New Report: Impacts of EVs on Australian Urban and Rural Grids

The increasing adoption of electric vehicles (EVs) poses significant technical and economic challenges to the power grid, particularly on the very infrastructure they are connected to – the electricity distribution network. The latest report from the EV Integration Project presents the results of a detailed EV hosting capacity assessment done on urban and rural networks in Tasmania, New South Wales, and Victoria.

We have designed our distribution networks to cope with our peak demand. Depending on the State or Territory in Australia, the design value can vary from 3 to 7 kW per house (single phase) which accounts for diversity (we all use electricity at different times) and demographics (larger houses or colder places without access to gas consume more). Although our networks have been engineered to withstand demand growth, this does not include EVs.

The trend around the world is for EVs charged at home to use the fast level 2 chargers (around 7kW of demand). While all EVs will not be charged at the same time, they clearly are a concern for distribution companies as the extra demand could easily exceed what the infrastructure has been designed for. Therefore, we need to understand the extent to which our networks can host EVs.

With support from Energy Networks Australia (ENA), the Centre for New Energy Technologies (C4NET), and the Australian Power Institute (API), the Power and Energy Group have been examining this EV ‘hosting capacity' problem. The team, led by Prof. Nando Ochoa and Prof. Pierluigi Mancarella of the University’s Department of Electrical and Electronic Engineering, have developed high-fidelity distribution network models to assess the impacts of unmanaged EVs.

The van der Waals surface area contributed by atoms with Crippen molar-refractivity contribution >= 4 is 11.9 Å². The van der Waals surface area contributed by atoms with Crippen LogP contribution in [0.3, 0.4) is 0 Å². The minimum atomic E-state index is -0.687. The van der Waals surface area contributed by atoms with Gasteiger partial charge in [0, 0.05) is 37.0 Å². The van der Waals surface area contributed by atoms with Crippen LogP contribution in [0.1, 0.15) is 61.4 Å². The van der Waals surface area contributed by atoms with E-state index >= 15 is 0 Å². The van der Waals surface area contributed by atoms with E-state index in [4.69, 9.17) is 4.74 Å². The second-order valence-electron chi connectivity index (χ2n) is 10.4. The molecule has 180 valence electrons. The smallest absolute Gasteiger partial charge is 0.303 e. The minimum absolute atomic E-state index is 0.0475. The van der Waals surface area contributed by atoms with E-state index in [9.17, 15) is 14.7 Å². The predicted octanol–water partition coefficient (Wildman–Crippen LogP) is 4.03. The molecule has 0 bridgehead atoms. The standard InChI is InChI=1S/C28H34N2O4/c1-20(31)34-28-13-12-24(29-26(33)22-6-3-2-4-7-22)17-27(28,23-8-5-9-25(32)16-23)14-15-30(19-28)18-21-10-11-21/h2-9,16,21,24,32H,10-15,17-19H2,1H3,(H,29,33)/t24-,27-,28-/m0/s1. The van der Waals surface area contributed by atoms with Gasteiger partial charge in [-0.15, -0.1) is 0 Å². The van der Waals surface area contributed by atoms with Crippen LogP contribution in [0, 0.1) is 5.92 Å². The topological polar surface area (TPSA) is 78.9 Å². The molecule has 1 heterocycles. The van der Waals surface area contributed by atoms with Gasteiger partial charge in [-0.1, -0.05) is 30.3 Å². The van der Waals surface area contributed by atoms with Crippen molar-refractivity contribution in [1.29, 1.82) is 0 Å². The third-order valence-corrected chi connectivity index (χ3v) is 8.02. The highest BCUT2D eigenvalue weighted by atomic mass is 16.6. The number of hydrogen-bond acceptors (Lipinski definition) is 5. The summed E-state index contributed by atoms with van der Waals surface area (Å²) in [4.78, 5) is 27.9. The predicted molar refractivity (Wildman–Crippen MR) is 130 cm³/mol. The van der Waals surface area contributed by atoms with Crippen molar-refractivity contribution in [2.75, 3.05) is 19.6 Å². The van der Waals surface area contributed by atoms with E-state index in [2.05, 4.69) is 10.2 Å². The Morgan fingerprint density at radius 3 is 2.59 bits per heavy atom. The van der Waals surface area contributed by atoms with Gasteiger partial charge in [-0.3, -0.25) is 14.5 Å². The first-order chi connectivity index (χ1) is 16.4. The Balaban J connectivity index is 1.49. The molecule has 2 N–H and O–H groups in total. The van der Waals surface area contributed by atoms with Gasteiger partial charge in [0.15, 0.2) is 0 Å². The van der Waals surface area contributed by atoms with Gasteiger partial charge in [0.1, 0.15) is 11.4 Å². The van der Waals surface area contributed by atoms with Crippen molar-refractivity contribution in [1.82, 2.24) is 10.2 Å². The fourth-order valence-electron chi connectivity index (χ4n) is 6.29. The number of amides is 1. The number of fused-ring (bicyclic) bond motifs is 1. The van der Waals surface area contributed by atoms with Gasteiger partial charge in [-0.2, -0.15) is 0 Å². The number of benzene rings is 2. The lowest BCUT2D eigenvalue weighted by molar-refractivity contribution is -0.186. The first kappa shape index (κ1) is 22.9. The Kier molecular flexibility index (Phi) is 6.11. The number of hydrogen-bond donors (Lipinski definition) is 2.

The latest report on this project, EV Integration, presents the modelling considerations and results of a highly-granular, detailed EV hosting capacity assessment done on selected urban and rural networks in Tasmania, New South Wales, and Victoria. This involves fully modelled HV (22kV and 11kV) feeders and pseudo low voltage (0.4kV) networks to capture the effects close to end-users as well as 1-min resolution time-series analyses and growing penetrations of unmanaged EVs.


Report "Milestone 6: Network Modelling and EV Impact Assessment"

This report finds that the investigated rural feeders are the most constrained with up to 40% of residential customers with an EV. The larger number and smaller size of LV transformers typically used in rural feeders result in many congested transformers with relatively low EV penetrations. Furthermore, the length of the rural feeders and resulting in higher impedances lead to lower voltages with relatively low EV penetrations. On the contrary, the investigated urban feeders can have larger EV penetrations up to 80% of residential customers with an EV. The first limiting factor was asset congestion (LV conductors, HV conductors or LV distribution transformers). While voltage issues are not significant for urban feeders until high EV penetrations, the high density of residential customers inevitably leads to a much larger peak demand even with modest EV penetrations, resulting in asset congestion.

The table below summarises the network impacts from unmanaged residential EV charging. Green indicates the parameter (e.g., customer voltages, LV transformer utilisation, etc.) is within limits, yellow indicates marginally exceeding limits whilst red indicates the limit was significantly exceeded.

EV Hosting Capacity

If you wish to find out more, please visit the EV Integration Project website which presents all project reports to date, webinars and links to our partners. Prof. Nando Ochoa and Dr. William Nacmanson also welcome any enquiries.

Related Topics

EV Integration Project

Solar PV Hosting Capacity

Operating Envelopes

Power and Energy Group

More Information

Prof Nando Ochoa

  • Electric Vehicles